Persuasion is my all time favorite Austen. I also like Pride and Prejudice and Sense and Sensibility. But I did not like Mansfield Park. Fanny never really did anything put fetch and wait. I also like Emma but I think Mr. Knightly a bit of a bore.

23Aleksandra
Edited: Apr 25, 2007, 3:59pm Top

Well, I still believe Pride and Prejudice to be my ultimate favorite. However, after reading Emma, I could hardly decide which man to admire more: Mr. Darcy or Mr. Knightley?

So now it is between these two works...

24Kell_Smurthwaite
Apr 27, 2007, 1:55am Top

I'm still very new to Jane Austen - you could say I'm a very recent convert! I read Emma last year but didn't think much of it (I wanted to slap the heroine and was bored silly with all the nothingness happening). Then I listenend to an audio book of Northanger Abbey a short while ago and absolutely loved it (it's my favourite so far). I continued and read Pride and Prejudice this month and loved that too.

I also have Sense and Sensibility waiting to be read and I definitely plan on at least picking up Mansfield Park and Persuasion.

25Nickelini
Apr 27, 2007, 2:06pm Top

Emma was my first Austen too, and my reaction was exactly like yours, Kell_Smurthwaite. In retrospect, I think maybe I just needed to warm up to Austen's style . . . I've loved everything else that I've read, and I love many of the Austen movies (though not all of them). Maybe one day I'll reread Emma to see if it doesn't grate on my nerves as much. But there are so many books that I haven't read yet, so I'll have to see.

I read Mansfield Park at university, and had a fabulous teacher who was really into it. So my Mansfield Park experience was very positive. There is so much going on in that book.

26fannyprice
May 25, 2007, 2:24pm Top

Hi MollyGibson - As you can see from my handle, I am a Fanny Fan too! I love all Jane Austen's works for different reasons, but I am simply fascinated by Mansfield Park. It is such a different and problematic work and Fanny is such an interesting character. Right now I am trying to snap up as much Mansfield lit-criticism as I can find in order to enrich my perspective on the novel.

27urduha
May 25, 2007, 2:34pm Top

fannyprice, did you like the movie adaptation directed by Patricia Rozema? I thought it was pretty good considering it was only 2 hours. I love how Fanny's apparent meekness was effectively shown as a consciousness of her own moral superiority, while at the same time showing Fanny's vulnerability and temptation to Henry. I think Fanny really came to life in this movie, and I have a deeper appreciation of her.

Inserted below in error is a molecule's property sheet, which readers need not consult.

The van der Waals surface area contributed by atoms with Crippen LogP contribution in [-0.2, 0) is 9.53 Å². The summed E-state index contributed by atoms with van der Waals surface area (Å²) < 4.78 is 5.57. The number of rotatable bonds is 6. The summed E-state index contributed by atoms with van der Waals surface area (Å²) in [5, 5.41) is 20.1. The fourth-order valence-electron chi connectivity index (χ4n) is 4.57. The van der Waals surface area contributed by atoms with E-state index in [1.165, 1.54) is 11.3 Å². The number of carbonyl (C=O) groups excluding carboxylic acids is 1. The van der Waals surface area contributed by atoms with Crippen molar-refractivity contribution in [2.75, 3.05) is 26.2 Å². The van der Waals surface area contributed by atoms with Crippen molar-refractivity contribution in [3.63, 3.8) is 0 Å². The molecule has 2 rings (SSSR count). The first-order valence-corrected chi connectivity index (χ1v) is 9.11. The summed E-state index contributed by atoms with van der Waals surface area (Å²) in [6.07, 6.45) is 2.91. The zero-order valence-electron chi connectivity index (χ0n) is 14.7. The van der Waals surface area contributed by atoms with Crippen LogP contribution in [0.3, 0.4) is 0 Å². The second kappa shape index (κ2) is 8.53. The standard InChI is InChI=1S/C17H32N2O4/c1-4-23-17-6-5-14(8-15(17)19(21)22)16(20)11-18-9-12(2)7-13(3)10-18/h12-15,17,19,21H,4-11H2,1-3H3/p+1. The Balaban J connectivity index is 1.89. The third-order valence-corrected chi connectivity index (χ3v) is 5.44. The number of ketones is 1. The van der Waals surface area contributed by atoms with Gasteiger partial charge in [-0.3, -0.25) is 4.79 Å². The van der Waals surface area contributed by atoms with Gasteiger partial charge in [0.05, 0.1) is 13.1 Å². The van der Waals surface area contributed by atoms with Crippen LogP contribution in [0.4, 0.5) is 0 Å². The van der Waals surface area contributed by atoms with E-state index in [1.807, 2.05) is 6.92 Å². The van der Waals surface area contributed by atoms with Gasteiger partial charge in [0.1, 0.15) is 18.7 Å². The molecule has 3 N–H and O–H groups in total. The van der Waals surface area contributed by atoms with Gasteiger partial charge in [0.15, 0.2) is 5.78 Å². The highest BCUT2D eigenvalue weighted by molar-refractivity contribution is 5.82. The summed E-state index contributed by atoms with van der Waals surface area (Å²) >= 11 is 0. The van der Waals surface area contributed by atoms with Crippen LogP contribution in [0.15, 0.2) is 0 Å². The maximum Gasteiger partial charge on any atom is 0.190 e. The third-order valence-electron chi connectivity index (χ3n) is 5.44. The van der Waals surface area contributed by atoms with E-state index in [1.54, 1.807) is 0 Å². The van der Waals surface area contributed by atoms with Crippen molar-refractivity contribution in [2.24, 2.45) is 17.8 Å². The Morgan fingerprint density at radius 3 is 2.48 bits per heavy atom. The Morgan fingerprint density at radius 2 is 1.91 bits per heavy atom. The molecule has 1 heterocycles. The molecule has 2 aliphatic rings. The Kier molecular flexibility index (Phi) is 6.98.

28gautherbelle
May 25, 2007, 3:45pm Top

I thought fanny was much more interesting in the movie than in the book. I read the book many year ago and didn't really remember her, so after I saw the movie I read it again. In the book I thought she was so boring, she never did anything but wait and hope life would happen to her. She never once stood up for herself. I would be very interested in hearing a different opinion.

29fannyprice
May 25, 2007, 10:42pm Top

I have very mixed feelings about Rozema's film. As an adaptation of Mansfield Park, I thought it departed from the spirit of the novel to an excessive extent. Fanny was almost unrecognizable - the changes to her character and her motivations made her decisions carry a different weight than they did in the novel. I also thought it was weird that the filmmakers conflated aspects of Jane Austen's biography with Fanny. I understand that this was all done in the service of making her a less unattractive character, but I also think that much of Austen's novel rests on the tension between Fanny being the unattractive heroine and the Crawfords being the incredibly charismatic villains. The film eliminates this dynamic and I think it totally changes the meaning of the novel.

Having said all that, I actually enjoyed it as a film in itself, as difficult as it was to stop comparing it to the source material. I thought it was interesting how the filmmaker emphasized the role of the slave trade in all aspects of the family's life - their economic position, their moral malaise, Tom Bertram's dissolution, Sir Thomas' attitudes towards women, etc., (Even though much of this was not really in the novel and many of the scenes were a bit over the top...) And I LOVE Frances O'Connor!

30gautherbelle
May 25, 2007, 10:59pm Top

I enjoyed the firm for the same reasons you mention above. I loved Victoria Hamilton. She played Maria Bertram. She also played a young Queen Victoria in A&E's Victoria and Albert and was in the Colin Firth version of Pride and Prejudice.

I agree that Fanny of the movie was totally different from Fanny of the book. I don't see how you could make an interesting movie with Fanny of the book as the focal point. She never did anything.

31jillmwo
Jul 31, 2007, 9:46am Top

i have a certain fondness for Lady Susan as she's such a delightfully wicked female -- quite the equivalent to Willoughby in Sense and Sensibility or Wickham in Pride and Prejudice.